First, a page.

Why Is Heartburn Waking Me Up?
If you frequently experience acid reflux or suffer from gastroesophageal reflux disease (GERD), you’re familiar with that unbearable burning sensation that radiates throughout your chest. But, by now, you have probably also learned the hard way that these symptoms tend to worsen at bedtime or even wake you up mid-slumber, forcing you to ask the question, “Why is heartburn waking me up at night?”
There are several common causes for experiencing heartburn while sleeping, including eating too close to bedtime, consuming particular foods, and taking certain prescription medications. Some other common causes for experiencing heartburn while sleeping include:
- High-stress levels
- Smoking or drinking alcohol
- Wearing tight-fitting clothing
- Eating large meals
Acid reflux can be defined as the backward flow of stomach acid into the tube that connects your throat to your stomach. More plainly, heartburn occurs due to food and acids leaking from the stomach into the esophagus (or food pipe).
According to Medical News Today, as a person swallows their food, it passes through the esophagus into the stomach through a muscle called the esophageal sphincter. This band of muscle acts as a valve to the stomach and keeps food from moving back into it. However, the esophageal sphincter often fails to close completely, ultimately allowing acid and food to creep up into the esophagus. When this happens, it creates the dreaded burning sensation we call heartburn.
Some experience heartburn immediately after lying down, and others experience heartburn while sleeping. When someone eats while standing or sitting, gravity does its job to help keep the acid and food inside the stomach during digestion. But, when someone eats while already laying down or immediately follows up a meal with laying down, gravity is working against you, and this position makes it easier for the stomach acids to leak back into the esophagus, ultimately leading you to experience heartburn while sleeping.
Reflux Related Apnea
The Sleep Foundation shared that research has identified a link between GERD and obstructive sleep apnea (OSA), but the debate continues among experts about whether OSA causes GERD or GERD causes OSA, or if they just simply share comparable risk factors.
Anyone struggling with GERD understands the breathing complications that accompany it, so this disease may affect the airway and ability to breathe normally, causing more reflux-related apneas at night. However, at the same time, people with OSA tend to wake more frequently at night and may sense GERD symptoms as they awaken, but lack of sleep or frequent waking is a common trigger for esophageal reflux.
Additionally, factors like smoking or alcohol consumption, obesity, diet, and more increase the risk of GERD symptoms and reflux-related apnea, so the correlation between the two conditions may result from these factors.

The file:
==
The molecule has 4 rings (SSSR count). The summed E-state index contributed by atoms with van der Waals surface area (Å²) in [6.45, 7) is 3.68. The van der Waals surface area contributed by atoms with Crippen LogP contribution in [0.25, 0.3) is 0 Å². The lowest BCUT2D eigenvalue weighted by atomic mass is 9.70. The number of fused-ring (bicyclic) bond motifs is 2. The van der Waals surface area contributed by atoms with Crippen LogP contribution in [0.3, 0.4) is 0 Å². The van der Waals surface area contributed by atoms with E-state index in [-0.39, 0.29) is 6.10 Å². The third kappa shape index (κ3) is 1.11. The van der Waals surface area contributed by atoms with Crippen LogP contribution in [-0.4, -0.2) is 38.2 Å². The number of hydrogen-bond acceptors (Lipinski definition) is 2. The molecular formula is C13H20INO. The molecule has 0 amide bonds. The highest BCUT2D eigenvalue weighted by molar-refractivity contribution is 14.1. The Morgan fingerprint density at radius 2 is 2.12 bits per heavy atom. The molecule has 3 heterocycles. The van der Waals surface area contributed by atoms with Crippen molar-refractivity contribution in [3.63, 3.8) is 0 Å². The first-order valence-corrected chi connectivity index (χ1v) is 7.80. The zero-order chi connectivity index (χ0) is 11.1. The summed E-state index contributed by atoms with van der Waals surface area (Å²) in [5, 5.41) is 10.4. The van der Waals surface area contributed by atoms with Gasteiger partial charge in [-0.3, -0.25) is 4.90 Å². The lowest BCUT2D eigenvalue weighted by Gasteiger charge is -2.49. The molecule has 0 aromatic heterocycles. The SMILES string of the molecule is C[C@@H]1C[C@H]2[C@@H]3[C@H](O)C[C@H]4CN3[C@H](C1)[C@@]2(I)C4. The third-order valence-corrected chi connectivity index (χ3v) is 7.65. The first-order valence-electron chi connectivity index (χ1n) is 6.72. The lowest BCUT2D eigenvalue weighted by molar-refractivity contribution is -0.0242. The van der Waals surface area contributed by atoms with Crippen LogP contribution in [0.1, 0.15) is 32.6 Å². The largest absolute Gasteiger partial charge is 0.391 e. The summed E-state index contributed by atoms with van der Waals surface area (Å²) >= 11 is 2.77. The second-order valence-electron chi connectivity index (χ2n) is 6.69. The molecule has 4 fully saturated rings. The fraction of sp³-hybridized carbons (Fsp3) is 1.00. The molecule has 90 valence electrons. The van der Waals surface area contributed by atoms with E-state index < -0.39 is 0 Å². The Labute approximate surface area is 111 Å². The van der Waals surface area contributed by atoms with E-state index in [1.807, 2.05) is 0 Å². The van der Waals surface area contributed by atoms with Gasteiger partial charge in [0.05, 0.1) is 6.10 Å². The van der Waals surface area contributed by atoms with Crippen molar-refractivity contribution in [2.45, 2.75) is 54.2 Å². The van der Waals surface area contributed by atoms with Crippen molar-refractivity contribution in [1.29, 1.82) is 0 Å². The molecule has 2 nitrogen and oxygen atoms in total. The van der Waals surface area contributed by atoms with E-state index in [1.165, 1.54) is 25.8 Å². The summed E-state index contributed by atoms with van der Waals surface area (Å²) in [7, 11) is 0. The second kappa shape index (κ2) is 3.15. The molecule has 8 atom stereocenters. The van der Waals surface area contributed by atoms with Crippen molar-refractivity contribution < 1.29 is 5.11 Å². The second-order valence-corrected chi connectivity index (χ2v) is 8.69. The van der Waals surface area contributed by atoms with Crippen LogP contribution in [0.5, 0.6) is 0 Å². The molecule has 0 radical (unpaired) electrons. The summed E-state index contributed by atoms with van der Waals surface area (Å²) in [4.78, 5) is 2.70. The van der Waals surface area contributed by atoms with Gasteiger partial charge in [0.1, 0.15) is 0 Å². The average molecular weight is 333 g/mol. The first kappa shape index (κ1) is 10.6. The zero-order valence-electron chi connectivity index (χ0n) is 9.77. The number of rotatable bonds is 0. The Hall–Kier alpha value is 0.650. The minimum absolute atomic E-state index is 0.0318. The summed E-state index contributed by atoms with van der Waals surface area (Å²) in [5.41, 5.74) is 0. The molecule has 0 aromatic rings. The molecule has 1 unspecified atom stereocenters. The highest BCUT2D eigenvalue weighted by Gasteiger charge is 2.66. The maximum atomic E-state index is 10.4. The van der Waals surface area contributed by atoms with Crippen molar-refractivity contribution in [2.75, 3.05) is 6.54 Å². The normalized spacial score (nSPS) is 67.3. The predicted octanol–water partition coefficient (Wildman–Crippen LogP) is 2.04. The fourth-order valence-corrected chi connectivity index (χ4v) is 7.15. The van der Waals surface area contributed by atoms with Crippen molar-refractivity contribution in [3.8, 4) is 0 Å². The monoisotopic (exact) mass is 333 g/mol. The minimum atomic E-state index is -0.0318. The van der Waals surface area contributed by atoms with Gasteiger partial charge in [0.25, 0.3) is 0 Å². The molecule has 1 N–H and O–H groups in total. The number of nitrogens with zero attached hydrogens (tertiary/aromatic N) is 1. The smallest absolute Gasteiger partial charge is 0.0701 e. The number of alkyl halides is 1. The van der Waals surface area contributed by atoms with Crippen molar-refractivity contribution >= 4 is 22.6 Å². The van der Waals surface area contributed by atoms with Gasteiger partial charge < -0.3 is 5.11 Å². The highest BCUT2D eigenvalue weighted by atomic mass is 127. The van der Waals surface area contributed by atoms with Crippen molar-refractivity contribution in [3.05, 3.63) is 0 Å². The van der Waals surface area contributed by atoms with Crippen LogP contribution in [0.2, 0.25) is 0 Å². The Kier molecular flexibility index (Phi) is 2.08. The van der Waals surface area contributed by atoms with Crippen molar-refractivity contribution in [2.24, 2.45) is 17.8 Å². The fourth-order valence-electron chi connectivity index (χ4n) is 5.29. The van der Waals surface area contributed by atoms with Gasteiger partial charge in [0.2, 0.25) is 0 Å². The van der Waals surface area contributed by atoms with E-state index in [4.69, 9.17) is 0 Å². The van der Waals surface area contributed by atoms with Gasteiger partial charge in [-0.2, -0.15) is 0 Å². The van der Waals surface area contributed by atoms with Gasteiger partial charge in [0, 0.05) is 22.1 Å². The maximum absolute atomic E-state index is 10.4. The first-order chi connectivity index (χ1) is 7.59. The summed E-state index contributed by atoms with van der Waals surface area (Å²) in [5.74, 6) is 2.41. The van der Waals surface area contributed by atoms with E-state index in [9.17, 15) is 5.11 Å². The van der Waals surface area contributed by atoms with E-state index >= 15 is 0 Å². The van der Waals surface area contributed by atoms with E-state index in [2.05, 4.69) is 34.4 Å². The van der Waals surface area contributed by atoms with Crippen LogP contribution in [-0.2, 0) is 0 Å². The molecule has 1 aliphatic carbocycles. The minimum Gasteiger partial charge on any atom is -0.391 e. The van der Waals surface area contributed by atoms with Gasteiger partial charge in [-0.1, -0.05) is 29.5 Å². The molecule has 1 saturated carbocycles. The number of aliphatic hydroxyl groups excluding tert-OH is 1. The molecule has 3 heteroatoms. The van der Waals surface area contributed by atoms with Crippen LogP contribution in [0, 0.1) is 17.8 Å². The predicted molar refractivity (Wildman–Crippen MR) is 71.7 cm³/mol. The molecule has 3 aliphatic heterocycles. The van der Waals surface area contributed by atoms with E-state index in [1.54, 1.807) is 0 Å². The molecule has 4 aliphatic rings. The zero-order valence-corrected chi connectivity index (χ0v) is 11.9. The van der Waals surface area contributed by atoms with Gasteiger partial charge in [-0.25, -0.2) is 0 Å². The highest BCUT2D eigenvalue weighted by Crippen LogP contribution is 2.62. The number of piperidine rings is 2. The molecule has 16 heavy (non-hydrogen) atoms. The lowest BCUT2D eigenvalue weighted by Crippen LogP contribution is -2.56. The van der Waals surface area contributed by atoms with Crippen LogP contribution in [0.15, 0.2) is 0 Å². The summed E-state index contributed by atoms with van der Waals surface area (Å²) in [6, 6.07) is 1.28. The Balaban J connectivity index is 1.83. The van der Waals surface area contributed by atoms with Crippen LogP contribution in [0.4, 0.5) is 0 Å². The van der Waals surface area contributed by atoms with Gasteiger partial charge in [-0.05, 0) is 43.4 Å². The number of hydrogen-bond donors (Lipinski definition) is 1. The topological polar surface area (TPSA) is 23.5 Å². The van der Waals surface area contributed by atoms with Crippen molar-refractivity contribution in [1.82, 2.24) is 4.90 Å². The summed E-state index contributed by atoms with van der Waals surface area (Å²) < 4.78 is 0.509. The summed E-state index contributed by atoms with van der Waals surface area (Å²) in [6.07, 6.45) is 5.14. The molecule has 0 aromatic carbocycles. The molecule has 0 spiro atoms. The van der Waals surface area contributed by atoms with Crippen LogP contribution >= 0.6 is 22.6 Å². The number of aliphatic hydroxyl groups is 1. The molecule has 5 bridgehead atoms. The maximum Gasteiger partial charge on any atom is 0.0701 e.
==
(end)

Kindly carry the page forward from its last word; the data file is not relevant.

While research continues on the direct relationship between OSA and GERD, it’s apparent that both conditions can co-occur. Doing so can create significant complications for a person’s comfort, sleep, and overall health and well-being.
Treating & Preventing Heartburn While Sleeping
Lifestyle changes are effective for reducing potential acid reflux triggers and managing symptoms. Some of the most common approaches are reducing spicy and acidic foods, maintaining a healthy weight, quitting smoking, and avoiding alcohol consumption before bed. Others include:
- Avoid eating too late. Finish meals at least two to three hours before going to bed and give your stomach enough time to digest fully.
- Sleep on your left side. Sleeping with your left side down significantly reduces reflux symptoms and exposure of the esophagus to stomach acid. Sleeping on your right increases the chances of stomach acids leaking into the esophagus.
- Raise the head of your bed. Prop up the top of your bed by at least six inches. You can either use an adjustable bed frame or pack on the pillows to provide back support.
- Improve sleep hygiene. Avoid excess caffeine or alcohol before bed, establish a relaxing bedtime routine, and a stable sleep schedule to help curb heartburn while sleeping.
- Medications. OTC medications like antacids are effective for temporary relief. If a stronger solution such as Omeprazole or Pepcid is needed, consult your physician.
- Improve posture. Standing up straight can help to elongate your esophagus and give your stomach a bit more room.
- Avoid form-fitting clothing. Avoid clothes that put a lot of pressure on your chest/abdomen or fit too tightly around your waist.
- Take a walk. Taking a leisurely stroll around the block after eating can help accelerate digestion and reduce stomach acids.
- Chew more. Chewing food slowly and more thoroughly can help shrink it down before swallowing and help make digestion easier, potentially decreasing the risk of experiencing heartburn while sleeping.
Some other typical food and beverages that could cause heartburn while sleeping:
- Alcohol/caffeinated drinks
- Spicy/acidic foods
- Fried and fatty foods
It’s always best to keep track of any symptoms, noting when they occur and potential triggers. If you know a particular lifestyle habit or food may trigger reflux symptoms, avoid it, especially at dinner time. Oftentimes persistent nighttime acid reflux is actually undiagnosed gastroesophageal reflux disease, and if left untreated for too long, GERD can cause serious complications. Keep track of reflux-related apnea occurrences and report to your doctor so you can work together to establish an appropriate treatment plan and say bye-bye to heartburn while sleeping! Schedule an appointment with our expert team of sleep specialists to experience a night and day difference with your sleep!